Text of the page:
Question

# Find the value of $\sin \dfrac{\pi }{{18}}\sin \dfrac{{5\pi }}{{18}}\sin \dfrac{{7\pi }}{{18}}$

Hint: Try to break the angles inside $\sin$ in order to use its identities to solve.

Given: $\sin \dfrac{\pi }{{18}}\sin \dfrac{{5\pi }}{{18}}\sin \dfrac{{7\pi }}{{18}}{\text{ }} \ldots \left( 1 \right)$
Now, $\dfrac{\pi }{{18}} = \dfrac{{{{180}^ \circ }}}{{18}} = {10^ \circ }$
Putting the value of $\dfrac{\pi }{{18}} = {10^0}$in equation $\left( 1 \right)$, we get
$\Rightarrow \sin \left( {{{10}^ \circ }} \right)\sin \left( {5 \times {{10}^ \circ }} \right)\sin \left( {7 \times {{10}^ \circ }} \right) \\ \Rightarrow \sin \left( {{{10}^ \circ }} \right)\sin \left( {{{50}^ \circ }} \right)\sin \left( {{{70}^ \circ }} \right){\text{ }} \ldots \left( 2 \right) \\$
We know that ${\text{2sinA}}{\text{.sinB = cos}}\left( {{\text{A - B}}} \right){\text{ - cos}}\left( {{\text{A + B}}} \right)$
$\Rightarrow {\text{sinA}}{\text{.sinB}} = \dfrac{1}{2}\left[ {{\text{cos}}\left( {{\text{A - B}}} \right){\text{ - cos}}\left( {{\text{A + B}}} \right)} \right]$
Now, comparing this identity with equation$\left( 2 \right)$, we get ${\text{A = 7}}{{\text{0}}^0}{\text{ & B = 5}}{{\text{0}}^0}$.
Hence, substituting this in equation$\left( 2 \right)$, we get:
$\Rightarrow \dfrac{1}{2}\sin \left( {{{10}^ \circ }} \right)\left[ {\cos \left( {{{70}^ \circ } - {{50}^ \circ }} \right) - \cos \left( {{{70}^ \circ } + {{50}^ \circ }} \right)} \right] \\ \Rightarrow \dfrac{1}{2}\sin \left( {{{10}^ \circ }} \right)\left[ {\cos \left( {{{20}^ \circ }} \right) - \cos \left( {{{120}^ \circ }} \right)} \right] \\$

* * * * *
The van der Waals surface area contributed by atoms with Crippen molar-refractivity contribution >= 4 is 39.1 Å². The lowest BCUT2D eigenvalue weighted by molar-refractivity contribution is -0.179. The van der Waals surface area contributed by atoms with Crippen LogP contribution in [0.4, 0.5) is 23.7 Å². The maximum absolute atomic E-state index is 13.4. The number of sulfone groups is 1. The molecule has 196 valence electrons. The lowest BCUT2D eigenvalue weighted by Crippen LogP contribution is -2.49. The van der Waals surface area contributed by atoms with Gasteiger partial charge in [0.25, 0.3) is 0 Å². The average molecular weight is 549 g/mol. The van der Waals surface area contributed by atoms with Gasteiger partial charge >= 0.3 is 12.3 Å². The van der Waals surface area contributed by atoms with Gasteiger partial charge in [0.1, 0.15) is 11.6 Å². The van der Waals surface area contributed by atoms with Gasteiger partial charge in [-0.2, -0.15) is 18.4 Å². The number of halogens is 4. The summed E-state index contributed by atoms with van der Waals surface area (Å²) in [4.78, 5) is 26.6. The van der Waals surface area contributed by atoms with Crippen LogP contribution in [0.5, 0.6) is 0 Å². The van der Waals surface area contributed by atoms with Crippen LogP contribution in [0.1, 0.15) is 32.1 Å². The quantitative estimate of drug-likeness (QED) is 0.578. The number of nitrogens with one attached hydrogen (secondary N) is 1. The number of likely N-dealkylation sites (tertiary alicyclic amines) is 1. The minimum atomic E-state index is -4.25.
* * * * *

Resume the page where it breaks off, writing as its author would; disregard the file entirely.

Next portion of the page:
We know, $\cos {120^ \circ } = - \dfrac{1}{2}$,
$\therefore \dfrac{1}{2}\sin \left( {{{10}^ \circ }} \right)\left[ {\cos \left( {2 \times {{10}^ \circ }} \right) + \dfrac{1}{2}} \right]{\text{ }} \ldots \left( 3 \right)$
Also, we know, ${\text{cos2A = 1}} - {\text{2si}}{{\text{n}}^2}{\text{A}}$.
Comparing ${\text{cos2A}}$ with $\cos \left( {2 \times {{10}^ \circ }} \right)$ from equation $\left( 3 \right)$, we get ${\text{A}} = {10^0}$
Hence, using this identity in equation$\left( 3 \right)$, we get
$\Rightarrow \dfrac{1}{2}\sin \left( {{{10}^0}} \right)\left[ {1 - 2{{\sin }^2}{{10}^0} - \cos \left( {{{90}^0} + {{30}^0}} \right)} \right] \\ \Rightarrow \dfrac{1}{2}\sin \left( {{{10}^0}} \right)\left[ {1 - 2{{\sin }^2}{{10}^0} + \dfrac{1}{2}} \right]{\text{ }}\left\{ {\because \cos {{120}^0} = - \dfrac{1}{2}} \right\} \\ \Rightarrow \dfrac{1}{2}\sin \left( {{{10}^0}} \right)\left[ {\dfrac{3}{2} - 2{{\sin }^2}{{10}^0}} \right] \\ \Rightarrow \dfrac{1}{2}\sin \left( {{{10}^0}} \right)\left[ {\dfrac{{3 - 4{{\sin }^2}{{10}^0}}}{2}} \right] \\ \Rightarrow \dfrac{{3\sin {{10}^0} - 4{{\sin }^3}{{10}^0}}}{2}{\text{ }} \ldots \left( 4 \right) \\$
Now, we know that ${\text{3sin}}\theta - {\text{4si}}{{\text{n}}^3}\theta = \sin 3\theta$.
Using this identity in equation$\left( 4 \right)$, we get:
$\Rightarrow \dfrac{{3\sin {{10}^0} - {\text{4si}}{{\text{n}}^3}{{10}^0}}}{2} \\ \Rightarrow \dfrac{{\sin 3 \times {{10}^0}}}{2} \\ \Rightarrow \dfrac{{\sin {{30}^0}}}{2} \\ \Rightarrow \dfrac{1}{4}{\text{ }}\left\{ {\because \sin {{30}^0} = \dfrac{1}{2}} \right\} \\$

Note- Whenever you see complicated trigonometric terms together, always try to break them by using trigonometric relations and formulas and try to reduce the power and find the relations between them.